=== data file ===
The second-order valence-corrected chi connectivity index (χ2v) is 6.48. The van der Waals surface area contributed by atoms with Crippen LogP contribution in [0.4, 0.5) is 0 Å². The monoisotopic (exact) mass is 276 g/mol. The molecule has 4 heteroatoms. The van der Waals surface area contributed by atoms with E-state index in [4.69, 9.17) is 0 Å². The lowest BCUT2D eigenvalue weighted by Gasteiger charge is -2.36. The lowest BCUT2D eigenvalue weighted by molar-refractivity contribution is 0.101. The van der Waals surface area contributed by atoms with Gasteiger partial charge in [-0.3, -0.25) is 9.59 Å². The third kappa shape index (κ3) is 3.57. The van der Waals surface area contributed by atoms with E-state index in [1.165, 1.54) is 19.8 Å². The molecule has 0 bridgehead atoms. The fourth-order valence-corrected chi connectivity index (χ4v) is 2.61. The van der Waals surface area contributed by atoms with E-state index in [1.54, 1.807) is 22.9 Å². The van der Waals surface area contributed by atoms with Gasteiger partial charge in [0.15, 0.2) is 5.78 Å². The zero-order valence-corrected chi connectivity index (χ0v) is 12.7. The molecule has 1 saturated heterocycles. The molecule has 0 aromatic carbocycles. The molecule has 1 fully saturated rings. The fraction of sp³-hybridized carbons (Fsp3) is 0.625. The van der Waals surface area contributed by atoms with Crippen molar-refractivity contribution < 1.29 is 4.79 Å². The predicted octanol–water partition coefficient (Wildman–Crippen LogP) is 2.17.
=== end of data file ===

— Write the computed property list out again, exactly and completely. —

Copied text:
The second-order valence-corrected chi connectivity index (χ2v) is 6.48. The van der Waals surface area contributed by atoms with Crippen LogP contribution in [0.4, 0.5) is 0 Å². The monoisotopic (exact) mass is 276 g/mol. The molecule has 4 heteroatoms. The van der Waals surface area contributed by atoms with E-state index in [4.69, 9.17) is 0 Å². The lowest BCUT2D eigenvalue weighted by Gasteiger charge is -2.36. The lowest BCUT2D eigenvalue weighted by molar-refractivity contribution is 0.101. The van der Waals surface area contributed by atoms with Gasteiger partial charge in [-0.3, -0.25) is 9.59 Å². The third kappa shape index (κ3) is 3.57. The van der Waals surface area contributed by atoms with E-state index in [1.165, 1.54) is 19.8 Å². The molecule has 0 bridgehead atoms. The fourth-order valence-corrected chi connectivity index (χ4v) is 2.61. The van der Waals surface area contributed by atoms with E-state index in [1.54, 1.807) is 22.9 Å². The van der Waals surface area contributed by atoms with Gasteiger partial charge in [0.15, 0.2) is 5.78 Å². The zero-order valence-corrected chi connectivity index (χ0v) is 12.7. The molecule has 1 saturated heterocycles. The molecule has 0 aromatic carbocycles. The molecule has 1 fully saturated rings. The fraction of sp³-hybridized carbons (Fsp3) is 0.625. The van der Waals surface area contributed by atoms with Crippen molar-refractivity contribution < 1.29 is 4.79 Å². The predicted octanol–water partition coefficient (Wildman–Crippen LogP) is 2.17.